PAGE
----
In another embodiment according to the present invention, referring to FIG. 4, vibration sensor 64 is attached to the press bolster (or other equivalent major structural member of the press) 34 and connected by electrical lead 66 to calibrated standard electrical circuitry 70 which converts the electrical signals produced by vibration sensor 64 acceleration to an RMS velocity with a rolloff frequency in the ISO measurement range of 10 to 1000 Hertz (although, other frequency ranges could be used). The calibrated circuitry 70 is connected via electrical lead 72 to a discrete digital storage device 74 for digitally storing the vibration severity data. The calibrated circuitry 70 is also connected to meter 68 by electrical lead 76 to allow the operator a visual check of the press vibration severity being generated by the current die application, to compare to the previously generated vibration severity/reliability zone chart 54. Alert signal 78 from meter 68 may be connected to a visual or audible alarm to warn the operator when the vibration severity in press 42 has reached a predetermined vibration severity or reliability zone level. Press shutoff signal 80 may be used to shut off press 42 when vibration severity reaches a predetermined level.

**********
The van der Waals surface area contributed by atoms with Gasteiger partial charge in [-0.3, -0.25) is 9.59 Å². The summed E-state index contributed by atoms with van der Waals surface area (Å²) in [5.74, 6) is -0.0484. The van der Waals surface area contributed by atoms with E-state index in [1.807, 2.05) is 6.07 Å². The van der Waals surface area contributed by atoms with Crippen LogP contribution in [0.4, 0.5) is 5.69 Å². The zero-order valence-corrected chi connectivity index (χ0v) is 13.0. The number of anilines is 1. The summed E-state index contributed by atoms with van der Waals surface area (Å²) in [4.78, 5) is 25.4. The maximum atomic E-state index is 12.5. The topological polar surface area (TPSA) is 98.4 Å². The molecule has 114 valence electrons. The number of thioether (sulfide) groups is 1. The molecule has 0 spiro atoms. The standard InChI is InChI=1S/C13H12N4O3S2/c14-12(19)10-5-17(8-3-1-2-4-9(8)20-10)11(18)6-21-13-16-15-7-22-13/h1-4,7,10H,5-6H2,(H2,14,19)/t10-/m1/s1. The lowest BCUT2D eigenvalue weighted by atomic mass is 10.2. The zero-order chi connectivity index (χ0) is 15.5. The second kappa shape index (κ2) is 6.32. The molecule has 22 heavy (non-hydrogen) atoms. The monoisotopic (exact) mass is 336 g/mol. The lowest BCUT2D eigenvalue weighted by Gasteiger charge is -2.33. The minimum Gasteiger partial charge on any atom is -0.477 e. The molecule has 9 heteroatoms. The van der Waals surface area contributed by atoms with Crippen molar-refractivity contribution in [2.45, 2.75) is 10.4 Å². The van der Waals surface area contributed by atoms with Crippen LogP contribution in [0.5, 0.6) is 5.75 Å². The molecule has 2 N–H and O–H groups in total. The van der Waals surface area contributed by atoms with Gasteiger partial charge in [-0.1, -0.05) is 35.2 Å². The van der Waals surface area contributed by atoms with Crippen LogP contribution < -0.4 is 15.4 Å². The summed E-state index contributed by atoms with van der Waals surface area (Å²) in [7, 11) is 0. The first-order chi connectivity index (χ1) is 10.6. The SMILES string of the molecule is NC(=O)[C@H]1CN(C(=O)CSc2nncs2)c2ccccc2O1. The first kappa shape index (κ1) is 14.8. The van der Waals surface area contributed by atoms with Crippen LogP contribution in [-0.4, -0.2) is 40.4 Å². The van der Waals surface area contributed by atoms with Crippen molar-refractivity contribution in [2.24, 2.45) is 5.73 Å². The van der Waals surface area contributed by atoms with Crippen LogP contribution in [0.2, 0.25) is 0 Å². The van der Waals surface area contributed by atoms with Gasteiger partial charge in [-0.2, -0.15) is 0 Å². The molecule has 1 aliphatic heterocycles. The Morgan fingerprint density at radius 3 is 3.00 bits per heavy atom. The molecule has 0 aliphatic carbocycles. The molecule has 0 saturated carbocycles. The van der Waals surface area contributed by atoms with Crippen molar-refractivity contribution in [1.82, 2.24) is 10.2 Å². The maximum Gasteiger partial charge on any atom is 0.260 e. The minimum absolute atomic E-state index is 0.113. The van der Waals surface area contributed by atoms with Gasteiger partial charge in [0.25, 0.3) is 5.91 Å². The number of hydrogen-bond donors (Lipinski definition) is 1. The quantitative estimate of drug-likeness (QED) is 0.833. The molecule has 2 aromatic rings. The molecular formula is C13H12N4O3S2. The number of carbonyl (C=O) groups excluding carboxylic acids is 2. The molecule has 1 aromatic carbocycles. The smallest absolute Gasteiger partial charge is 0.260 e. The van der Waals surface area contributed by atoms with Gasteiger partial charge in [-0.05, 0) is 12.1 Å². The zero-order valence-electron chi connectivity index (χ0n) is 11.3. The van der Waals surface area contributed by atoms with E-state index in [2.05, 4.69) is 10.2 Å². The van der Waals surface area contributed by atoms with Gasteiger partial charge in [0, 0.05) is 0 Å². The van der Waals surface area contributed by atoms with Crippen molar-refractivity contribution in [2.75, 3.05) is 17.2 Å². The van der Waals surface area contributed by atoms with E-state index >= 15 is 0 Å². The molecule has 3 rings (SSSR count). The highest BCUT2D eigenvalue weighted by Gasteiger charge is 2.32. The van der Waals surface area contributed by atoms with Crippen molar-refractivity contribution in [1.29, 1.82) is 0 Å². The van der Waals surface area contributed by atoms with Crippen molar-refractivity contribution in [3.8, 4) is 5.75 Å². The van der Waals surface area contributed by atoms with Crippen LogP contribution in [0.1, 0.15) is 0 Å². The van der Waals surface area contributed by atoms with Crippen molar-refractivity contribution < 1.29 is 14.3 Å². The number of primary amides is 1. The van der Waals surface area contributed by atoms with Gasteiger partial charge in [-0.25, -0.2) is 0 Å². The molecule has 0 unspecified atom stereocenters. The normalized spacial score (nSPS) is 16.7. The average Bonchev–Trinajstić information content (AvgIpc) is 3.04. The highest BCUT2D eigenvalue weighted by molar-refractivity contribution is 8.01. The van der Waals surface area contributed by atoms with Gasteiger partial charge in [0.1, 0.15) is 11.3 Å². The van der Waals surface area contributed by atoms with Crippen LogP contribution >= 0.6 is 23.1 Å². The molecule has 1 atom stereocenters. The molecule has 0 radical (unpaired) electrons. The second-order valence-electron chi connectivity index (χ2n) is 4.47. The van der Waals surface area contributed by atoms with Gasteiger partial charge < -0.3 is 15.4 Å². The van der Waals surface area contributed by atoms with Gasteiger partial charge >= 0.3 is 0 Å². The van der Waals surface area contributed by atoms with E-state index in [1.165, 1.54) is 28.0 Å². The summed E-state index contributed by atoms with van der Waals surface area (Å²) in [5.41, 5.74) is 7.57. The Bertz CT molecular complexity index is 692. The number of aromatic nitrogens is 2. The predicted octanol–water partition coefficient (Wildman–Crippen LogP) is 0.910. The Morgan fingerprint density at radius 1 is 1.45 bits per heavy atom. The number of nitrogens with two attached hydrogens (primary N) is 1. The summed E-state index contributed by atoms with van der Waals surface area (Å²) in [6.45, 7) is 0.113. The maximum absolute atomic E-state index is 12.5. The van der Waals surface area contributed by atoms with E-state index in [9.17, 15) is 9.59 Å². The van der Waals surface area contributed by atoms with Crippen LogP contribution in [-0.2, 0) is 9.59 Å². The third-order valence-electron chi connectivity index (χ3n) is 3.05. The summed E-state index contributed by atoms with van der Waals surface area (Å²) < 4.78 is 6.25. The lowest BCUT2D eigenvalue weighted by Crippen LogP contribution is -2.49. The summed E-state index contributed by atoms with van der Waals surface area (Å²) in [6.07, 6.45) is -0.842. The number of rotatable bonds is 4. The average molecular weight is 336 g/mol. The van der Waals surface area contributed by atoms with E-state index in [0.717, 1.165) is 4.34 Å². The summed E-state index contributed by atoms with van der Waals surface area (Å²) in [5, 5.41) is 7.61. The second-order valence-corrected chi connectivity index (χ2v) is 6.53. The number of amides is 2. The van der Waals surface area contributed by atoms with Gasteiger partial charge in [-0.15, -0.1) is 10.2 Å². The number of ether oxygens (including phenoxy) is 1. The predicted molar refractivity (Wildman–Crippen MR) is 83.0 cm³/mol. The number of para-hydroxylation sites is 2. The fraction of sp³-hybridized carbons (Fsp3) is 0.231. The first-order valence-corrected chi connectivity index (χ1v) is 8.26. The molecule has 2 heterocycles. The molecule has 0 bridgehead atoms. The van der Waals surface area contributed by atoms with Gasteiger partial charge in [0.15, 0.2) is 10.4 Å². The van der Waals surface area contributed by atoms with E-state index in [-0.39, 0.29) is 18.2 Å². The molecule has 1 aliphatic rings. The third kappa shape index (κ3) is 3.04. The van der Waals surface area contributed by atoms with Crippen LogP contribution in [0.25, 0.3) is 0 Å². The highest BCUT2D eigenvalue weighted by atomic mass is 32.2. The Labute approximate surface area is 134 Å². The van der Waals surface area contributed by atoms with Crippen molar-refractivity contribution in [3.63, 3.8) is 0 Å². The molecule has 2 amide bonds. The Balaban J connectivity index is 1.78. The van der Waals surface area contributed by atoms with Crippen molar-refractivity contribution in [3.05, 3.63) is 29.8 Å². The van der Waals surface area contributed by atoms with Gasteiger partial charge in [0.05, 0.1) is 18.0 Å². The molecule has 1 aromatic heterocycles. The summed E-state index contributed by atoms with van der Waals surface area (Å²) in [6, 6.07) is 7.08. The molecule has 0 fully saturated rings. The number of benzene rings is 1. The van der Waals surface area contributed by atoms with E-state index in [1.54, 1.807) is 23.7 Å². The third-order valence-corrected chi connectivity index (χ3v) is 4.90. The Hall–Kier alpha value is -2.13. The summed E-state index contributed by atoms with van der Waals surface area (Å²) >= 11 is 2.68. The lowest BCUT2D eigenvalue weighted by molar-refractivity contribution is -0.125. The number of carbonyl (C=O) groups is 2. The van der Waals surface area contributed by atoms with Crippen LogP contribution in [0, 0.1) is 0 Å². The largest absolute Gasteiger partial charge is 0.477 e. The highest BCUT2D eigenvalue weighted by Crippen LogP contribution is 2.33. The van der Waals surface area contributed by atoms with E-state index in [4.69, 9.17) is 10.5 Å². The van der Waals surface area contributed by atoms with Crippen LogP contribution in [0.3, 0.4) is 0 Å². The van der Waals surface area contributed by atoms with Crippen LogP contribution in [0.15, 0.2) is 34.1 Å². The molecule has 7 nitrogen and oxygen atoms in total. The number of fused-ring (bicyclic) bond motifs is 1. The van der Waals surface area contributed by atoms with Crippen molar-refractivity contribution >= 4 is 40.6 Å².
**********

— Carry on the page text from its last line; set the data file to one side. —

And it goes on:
In another embodiment according to the present invention, referring to FIG. 5, vibration sensor 64 is attached to the press bolster 34 and connected by electrical lead 66 to calibrated standard electrical circuitry 70 which converts the electrical signal produced by vibration sensor 64 acceleration to an RMS velocity with a rolloff frequency in the optional range of 10 to 1000 Hertz. Calibrated circuitry 70 is connected via electrical lead 76 to meter 82, which has a display 83 that is zoned according to the generated vibration severity/reliability zone chart of the present process invention, for example by color or cursor lines, for easy visual sighting of press vibration severity. Zoned meter 82 digitally transmits information via electrical lead 84 to a discrete digital storage device 86 for later use. Alert signal 78 from meter 82 may be connected to a visual or audible alarm to warn the operator when vibration in press 42 has reached a predetermined reliability zone level. Press shutoff signal 80 may be used to shut off press 42 when vibration severity reaches a predetermined level.